I’ve got a bit of a cheek ticking the box to put this blog into the “Cookery” section, as it’s hardly haute cuisine that I’m talking about.
But I’m fascinated with the little tips that can turn otherwise pretty everyday food into something a little more spectacular – or make cooking a bit easier. I think those little touches have had more impact on my cooking than any one cookbook – apart from Delia Smith’s “Complete Cookery Course”, of course, which genuinely changed my life.
By way of example, that classic tip for when you drain your parboiled potatoes and shake them up in the pan to get a fluffy edge for better roast pots. It’s a simple technique we’ve probably all heard by now, but it’s amazing what a difference it makes.
The Magic Of Mayo
One of my other favourites involves the humble toasted cheese sandwich. Always better with white bread, in my humble opinion, I’ve recently discovered that Camembert or Brie work particularly well in them. I’ve never tried bacon, brie and pear – like the pic above – but imagine that’s pretty special.
One thing I did notice when we visited a local toastie seller, was that they didn’t use butter or marg on the outside of the bread to brown it off, they used mayonnaise. It has to be done with moderation, otherwise the tang gets overwhelming, but a mid-level spreading of mayo really sets off the richness of the cheese nicely.
Mayo’s also the perfect companion to poultry in sandwiches. Coming from a family who used marg and only marg to make sarnies, my first turkey/ chicken sandwich with mayo on one side of the bread and marg on the other was a revelation.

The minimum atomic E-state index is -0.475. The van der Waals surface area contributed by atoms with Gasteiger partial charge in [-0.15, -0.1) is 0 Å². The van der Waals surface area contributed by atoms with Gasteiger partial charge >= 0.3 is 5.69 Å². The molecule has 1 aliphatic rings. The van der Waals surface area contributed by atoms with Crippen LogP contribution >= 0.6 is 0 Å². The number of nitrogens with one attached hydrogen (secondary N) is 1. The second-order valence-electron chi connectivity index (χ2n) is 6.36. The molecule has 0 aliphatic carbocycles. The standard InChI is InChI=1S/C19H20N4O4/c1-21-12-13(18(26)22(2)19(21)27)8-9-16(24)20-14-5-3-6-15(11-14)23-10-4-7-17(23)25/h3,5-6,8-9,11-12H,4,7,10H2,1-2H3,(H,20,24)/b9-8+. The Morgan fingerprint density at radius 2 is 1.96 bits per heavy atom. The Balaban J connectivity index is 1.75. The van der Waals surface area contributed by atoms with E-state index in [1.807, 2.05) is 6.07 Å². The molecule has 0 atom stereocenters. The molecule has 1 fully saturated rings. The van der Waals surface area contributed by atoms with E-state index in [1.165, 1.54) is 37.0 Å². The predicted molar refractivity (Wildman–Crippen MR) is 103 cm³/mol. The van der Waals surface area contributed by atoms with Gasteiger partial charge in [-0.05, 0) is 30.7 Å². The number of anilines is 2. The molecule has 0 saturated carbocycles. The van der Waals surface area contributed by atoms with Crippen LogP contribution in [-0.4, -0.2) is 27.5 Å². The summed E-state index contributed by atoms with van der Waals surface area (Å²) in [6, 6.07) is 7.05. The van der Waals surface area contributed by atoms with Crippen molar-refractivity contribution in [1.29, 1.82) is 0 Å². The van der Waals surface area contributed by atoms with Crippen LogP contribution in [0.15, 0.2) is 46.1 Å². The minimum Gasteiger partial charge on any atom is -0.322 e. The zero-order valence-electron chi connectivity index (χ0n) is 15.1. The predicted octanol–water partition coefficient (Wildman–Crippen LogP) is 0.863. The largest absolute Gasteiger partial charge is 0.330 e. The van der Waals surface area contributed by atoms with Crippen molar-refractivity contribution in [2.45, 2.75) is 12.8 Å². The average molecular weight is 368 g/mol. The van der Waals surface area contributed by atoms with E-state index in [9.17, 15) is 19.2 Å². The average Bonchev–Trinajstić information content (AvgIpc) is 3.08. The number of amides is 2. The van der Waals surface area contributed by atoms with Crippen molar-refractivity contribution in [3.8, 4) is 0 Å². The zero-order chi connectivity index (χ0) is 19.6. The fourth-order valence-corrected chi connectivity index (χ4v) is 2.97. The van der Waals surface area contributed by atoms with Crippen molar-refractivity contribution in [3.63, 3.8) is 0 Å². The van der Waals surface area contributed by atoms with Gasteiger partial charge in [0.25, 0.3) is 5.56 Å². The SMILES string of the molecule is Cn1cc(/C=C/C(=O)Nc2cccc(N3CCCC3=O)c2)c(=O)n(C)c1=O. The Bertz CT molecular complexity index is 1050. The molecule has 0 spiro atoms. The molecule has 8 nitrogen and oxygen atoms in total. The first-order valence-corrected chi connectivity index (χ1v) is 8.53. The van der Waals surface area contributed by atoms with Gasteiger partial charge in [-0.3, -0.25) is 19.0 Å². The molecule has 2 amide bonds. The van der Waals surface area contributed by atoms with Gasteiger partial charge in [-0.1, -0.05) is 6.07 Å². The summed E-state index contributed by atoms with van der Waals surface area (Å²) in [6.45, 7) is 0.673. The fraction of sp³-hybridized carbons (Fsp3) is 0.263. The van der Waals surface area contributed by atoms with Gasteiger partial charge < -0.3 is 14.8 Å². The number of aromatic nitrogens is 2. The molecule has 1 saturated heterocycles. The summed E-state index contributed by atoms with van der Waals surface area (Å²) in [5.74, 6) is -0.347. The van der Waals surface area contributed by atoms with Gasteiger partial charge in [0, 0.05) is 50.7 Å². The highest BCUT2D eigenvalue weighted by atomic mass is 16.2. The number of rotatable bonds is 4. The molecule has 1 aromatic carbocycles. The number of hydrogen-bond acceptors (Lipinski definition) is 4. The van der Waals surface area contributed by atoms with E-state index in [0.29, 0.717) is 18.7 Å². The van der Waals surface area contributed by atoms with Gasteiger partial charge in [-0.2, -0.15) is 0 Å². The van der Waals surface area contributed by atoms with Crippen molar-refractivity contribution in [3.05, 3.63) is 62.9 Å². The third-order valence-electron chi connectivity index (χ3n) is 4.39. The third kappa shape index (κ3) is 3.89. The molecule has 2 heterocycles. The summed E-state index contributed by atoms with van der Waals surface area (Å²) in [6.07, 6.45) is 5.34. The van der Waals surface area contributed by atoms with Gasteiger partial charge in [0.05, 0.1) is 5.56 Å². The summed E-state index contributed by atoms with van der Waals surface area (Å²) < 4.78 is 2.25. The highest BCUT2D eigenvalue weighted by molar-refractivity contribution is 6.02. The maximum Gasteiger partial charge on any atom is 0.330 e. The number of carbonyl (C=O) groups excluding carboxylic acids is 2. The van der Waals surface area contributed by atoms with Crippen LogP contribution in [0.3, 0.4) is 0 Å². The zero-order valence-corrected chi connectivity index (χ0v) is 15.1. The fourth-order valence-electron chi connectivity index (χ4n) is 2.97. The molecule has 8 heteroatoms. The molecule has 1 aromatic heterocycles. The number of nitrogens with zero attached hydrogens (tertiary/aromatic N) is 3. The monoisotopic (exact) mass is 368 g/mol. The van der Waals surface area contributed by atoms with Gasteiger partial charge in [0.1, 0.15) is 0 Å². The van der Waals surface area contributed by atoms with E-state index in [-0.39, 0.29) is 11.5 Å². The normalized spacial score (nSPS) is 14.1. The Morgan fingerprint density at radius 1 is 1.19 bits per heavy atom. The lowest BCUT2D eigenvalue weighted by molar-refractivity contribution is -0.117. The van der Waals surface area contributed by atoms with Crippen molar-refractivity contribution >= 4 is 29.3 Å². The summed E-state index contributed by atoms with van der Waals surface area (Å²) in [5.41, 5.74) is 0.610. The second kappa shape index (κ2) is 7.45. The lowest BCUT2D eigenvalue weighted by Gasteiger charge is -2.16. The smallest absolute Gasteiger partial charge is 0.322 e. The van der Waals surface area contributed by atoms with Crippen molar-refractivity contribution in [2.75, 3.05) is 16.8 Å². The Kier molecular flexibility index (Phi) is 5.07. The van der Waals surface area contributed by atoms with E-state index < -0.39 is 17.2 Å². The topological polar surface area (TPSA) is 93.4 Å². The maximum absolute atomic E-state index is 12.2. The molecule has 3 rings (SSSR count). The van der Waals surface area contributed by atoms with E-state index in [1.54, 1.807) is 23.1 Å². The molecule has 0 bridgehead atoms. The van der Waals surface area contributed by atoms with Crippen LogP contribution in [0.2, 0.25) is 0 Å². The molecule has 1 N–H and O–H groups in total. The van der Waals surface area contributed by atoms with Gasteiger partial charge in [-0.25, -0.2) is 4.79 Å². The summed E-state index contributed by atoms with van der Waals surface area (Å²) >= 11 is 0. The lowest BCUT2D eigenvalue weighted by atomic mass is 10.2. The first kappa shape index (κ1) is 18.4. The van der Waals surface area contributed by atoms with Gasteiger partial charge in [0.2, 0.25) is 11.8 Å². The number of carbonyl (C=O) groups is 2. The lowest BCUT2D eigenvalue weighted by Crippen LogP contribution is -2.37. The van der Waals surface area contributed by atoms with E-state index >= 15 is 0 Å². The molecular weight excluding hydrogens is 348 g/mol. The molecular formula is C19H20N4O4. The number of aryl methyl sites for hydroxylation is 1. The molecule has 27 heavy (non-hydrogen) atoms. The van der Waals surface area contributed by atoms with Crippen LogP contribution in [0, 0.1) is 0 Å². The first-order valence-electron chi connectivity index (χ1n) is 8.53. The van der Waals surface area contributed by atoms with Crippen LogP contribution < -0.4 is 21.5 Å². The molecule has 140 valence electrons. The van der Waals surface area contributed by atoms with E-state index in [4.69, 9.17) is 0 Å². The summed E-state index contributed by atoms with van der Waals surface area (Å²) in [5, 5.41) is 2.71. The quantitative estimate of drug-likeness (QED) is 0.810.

Mint sauce and peas are a winning combination, too. 1 tsp for a 2 person portion of peas – suddenly they are upgraded from humble side to something a bit special.
And the ingenuity applies to tools, too. As a regular ice-cream eater, I loved finding out that running the scoop under hot water for ten seconds or so before digging in makes it a lot easier to get it out. In fact, if you put ice-cream in the fridge in a zip-lock plastic bag, it stays perfectly soft all the time! Genius.
When you’re measuring out golden syrup or honey for something, the lightest coating of cooking oil or spray on the spoon will make all the difference. It allows the whole measure of syrup to slide off, rather than leaving a quarter of it stuck in the bottom to never come out, no matter how long you hold it up, slowly dribbling a fine endless thread into the mixing bowl.
Do you have any tips worth sharing? Pop them into the comments section below!